Buffalo Hump, or Pochanaquarhip or Ko-cho-naw quoip, 1800 to 1867 (exact dates unknown)
Buffalo Hump was both a war and a peace chief of the Penateka Comanche. Of the twelve bands of the Comanche tribe that lived and hunted over thousands of miles of western country, the Penateka lived closest to the frontier settlements in Texas. Springs, creeks and rivers like the Guadalupe were important sources of water and provided habitat for the wild game. As a war chief, Buffalo Hump is best remembered as the leader of the "Linnville Raid" or "Great Raid of 1840." Later, as a peace chief, he negotiated several treaties with Sam Houston and other Texan officials. Buffalo Hump eventually helped settle his people on reservation land in the Indian Terrritory outside of Texas.
180?: Buffalo Hump is born. The exact year is unknown, but around the time of his birth, there were about eight thousand Penateka Commanche. Buffalo Hump trained as a warrior as did other young Comanche boys. At times the Penateka traded peacefully with the Spanish who came up from Mexico. However, when the Spanish tried to build missions in the Comancheria, the traditional Comanche territory, the Penateka fought back. They raided Spanish outposts in Texas and Mexico and fought over territory with neigboring tribes like the Tonkawa and Lipan Apache.
1816: Smallpox epidemic kills thousands. This horrible disease, brought by Spanish and American settlers, killed as many as four thousand Penateka Comanche. Around this time, relations with the Spanish grew worse. Buffalo Hump was old enough to accompany his uncle and other war chiefs on raids into Mexico.
1821: Stephen Austin's colonists arrive. The successful settlement of Austin's colony on the banks of Texas’ Colorado River meant that more and more settlers would be coming to live on or near the Penateka hunting grounds. Despite many negotiations, the Pentake and Texas officials were unable or unwilling to agree on a permanant boundry between their peoples. Older chiefs had difficulty convincing younger warriors like Buffalo Hump to stop raiding homesteads and settlements even when peace agreements were negotiated. Meanwhile, Comanche raids into Mexico continued.
1840: The Council House Fight. Comanche leaders and Texan authorities agreed to meet and discuss peace terms in San Antonio and the fate of captives held by the Comanche. Texan officials announced that the Comanche negotiators would be held hostage until all remaining captives were released. When Comanche leaders attempted to flee, fighting broke out. Thirty five Comanche, including Buffalo Hump's uncle, were killed and thirty more were captured and imprisoned. Eight Texans died and ten were wounded.
1840: The Great Raid of 1840. In response to the Council House fight, Buffalo Hump assembled and led four hundred warriors along along with four hundred women and children on a raid of Texas towns and ranches. Twenty five settlers were killed, Victoria was ransacked, and the town of Linnville on the Texas coast was destroyed and never rebuilt. Returning from the raid, the Comanche fought Texan forces assisted by Tonkawa warriors near Plum Creek. Some of the stolen cattle and goods were recovered but most of Buffalo Hump's party escaped to the Hill Country.
1844: Peace treaty. Buffalo Hump and other Comanche leaders negotiated a peace treaty with governor Sam Huston. The treaty was weakened when the leaders were unable to agree on a line that would protect Comanche land from new settlement. Comanches continue to raid in Mexico but the Penateka band began a fairly peaceful ten years with Texans. Southern bands not bound to the treaty continued to harass Texas settlements. Texan settlers continued to move onto traditional Comanche hunting territory.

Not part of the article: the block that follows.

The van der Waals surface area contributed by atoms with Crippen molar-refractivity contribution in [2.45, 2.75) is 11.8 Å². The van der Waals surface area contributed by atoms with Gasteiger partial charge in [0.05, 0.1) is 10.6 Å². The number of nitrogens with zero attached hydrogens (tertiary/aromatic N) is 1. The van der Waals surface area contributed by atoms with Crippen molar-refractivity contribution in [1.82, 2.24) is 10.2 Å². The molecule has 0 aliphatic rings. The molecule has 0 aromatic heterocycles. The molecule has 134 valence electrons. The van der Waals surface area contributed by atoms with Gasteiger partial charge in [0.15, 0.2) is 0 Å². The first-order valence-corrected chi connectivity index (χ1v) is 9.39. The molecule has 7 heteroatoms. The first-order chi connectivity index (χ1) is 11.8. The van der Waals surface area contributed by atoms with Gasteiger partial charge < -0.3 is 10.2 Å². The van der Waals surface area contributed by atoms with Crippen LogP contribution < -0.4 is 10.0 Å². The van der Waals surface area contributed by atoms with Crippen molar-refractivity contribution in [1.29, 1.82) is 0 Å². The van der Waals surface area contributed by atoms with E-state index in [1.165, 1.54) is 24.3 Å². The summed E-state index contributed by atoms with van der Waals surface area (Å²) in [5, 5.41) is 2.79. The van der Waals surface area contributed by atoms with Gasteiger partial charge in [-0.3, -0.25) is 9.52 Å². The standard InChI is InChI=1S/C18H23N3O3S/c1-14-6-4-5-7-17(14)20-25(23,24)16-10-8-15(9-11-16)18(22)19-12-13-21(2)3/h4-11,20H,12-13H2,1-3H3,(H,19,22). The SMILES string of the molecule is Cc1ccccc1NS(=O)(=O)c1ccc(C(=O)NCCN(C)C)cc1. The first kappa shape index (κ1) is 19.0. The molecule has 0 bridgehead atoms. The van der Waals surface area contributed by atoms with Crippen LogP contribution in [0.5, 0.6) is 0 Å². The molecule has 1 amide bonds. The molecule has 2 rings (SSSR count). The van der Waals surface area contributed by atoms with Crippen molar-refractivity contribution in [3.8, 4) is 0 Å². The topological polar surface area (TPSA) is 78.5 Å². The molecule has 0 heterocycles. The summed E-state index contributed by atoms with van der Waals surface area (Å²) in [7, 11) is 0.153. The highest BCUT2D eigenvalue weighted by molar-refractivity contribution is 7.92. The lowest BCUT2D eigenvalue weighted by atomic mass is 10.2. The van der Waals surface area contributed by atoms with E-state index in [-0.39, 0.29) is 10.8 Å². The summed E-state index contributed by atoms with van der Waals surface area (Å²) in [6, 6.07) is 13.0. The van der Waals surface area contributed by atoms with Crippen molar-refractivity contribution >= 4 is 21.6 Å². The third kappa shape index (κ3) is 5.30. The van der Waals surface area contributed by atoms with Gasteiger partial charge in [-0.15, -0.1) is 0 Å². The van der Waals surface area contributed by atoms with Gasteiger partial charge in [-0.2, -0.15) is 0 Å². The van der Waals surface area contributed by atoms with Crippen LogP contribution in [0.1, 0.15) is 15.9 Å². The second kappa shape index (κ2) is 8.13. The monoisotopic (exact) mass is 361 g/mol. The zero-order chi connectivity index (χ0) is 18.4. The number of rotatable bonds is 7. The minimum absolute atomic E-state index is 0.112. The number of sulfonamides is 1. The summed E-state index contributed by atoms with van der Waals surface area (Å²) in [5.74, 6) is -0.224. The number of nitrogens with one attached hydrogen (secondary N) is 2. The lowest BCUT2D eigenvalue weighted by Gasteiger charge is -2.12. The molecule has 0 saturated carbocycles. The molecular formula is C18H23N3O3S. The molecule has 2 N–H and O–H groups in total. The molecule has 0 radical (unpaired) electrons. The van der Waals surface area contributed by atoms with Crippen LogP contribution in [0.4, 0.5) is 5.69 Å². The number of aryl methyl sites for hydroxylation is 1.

1849: Gold discovered in California. Buffalo Hump agrees to help John Ford, a Texas ranger, scout a trail through Comanche lands so that prospectors could travel to the gold fields. Cholera, a deadly disease perhaps spread by these newcomers, kills many Comanche and white settlers in Texas.
1858: Buffalo Hump's Camp is ambushed. In October, after making peace with local military officials, the camp was attacked by other American troops unaware of the peace agreement. Sixty-five Comanche were killed including many women and children. A hard winter and another devastating raid on Buffalo Hump's camp resulted in many more deaths.
1859: Start of reservation life. Buffalo Hump and his remaining band members arrive at Witchita Indian land near Fort Cobb. Skirmishes with Texas miltia continue as Comanches experience hunger, poverty, and problems with settlers on their reservation land. Inter-tribal fighting at Fort Cobb results in the death of half of the remaining Tonkawa who were also settled there.
1867-1870: Buffalo Hump dies. Buffalo Hump dissapears from tribal records kept at the reservation. The exact date of his death is unknown.
Buffalo Hump and the Penateka Comanches. Jodye Lynn Dickson Schilz and Thomas F. Schilz, University of Texas El Paso, Southwestern Studies Series No. 88, Texas Western Press, 1989.
Empire of the Summer Moon: Quanah Parker and the Rise and Fall of the Comanches, the Most Powerful Indian Tribe in American History. S.C. Gwynn, Schribner, 2010.
The Portable handbook of Texas. Roy R. Barkley and Mark F. Odinitz, editors, Texas State Historical Association, 2000.
Ferdinand Jakob Lindheimer, 1801 to 1879
Ferdinand Lindheimer immigrated to the United States from Germany in the spring of 1834. He is considered by many to be the "Father of Texas Botany" for collecting new species of plants previously unknown to science. He co-founded and edited the first German language newspaper of substance in Texas, and was a prominent civic leader in his adopted home of New Braunfels Texas.
1801: Born in Frankfurt Germany. Lindheimer was born into a prosperous merchant family. He did well in school and studied at several universities specializing in languages and literature. It is believed he may have also studied under the famous German botanist, Pestalozzi.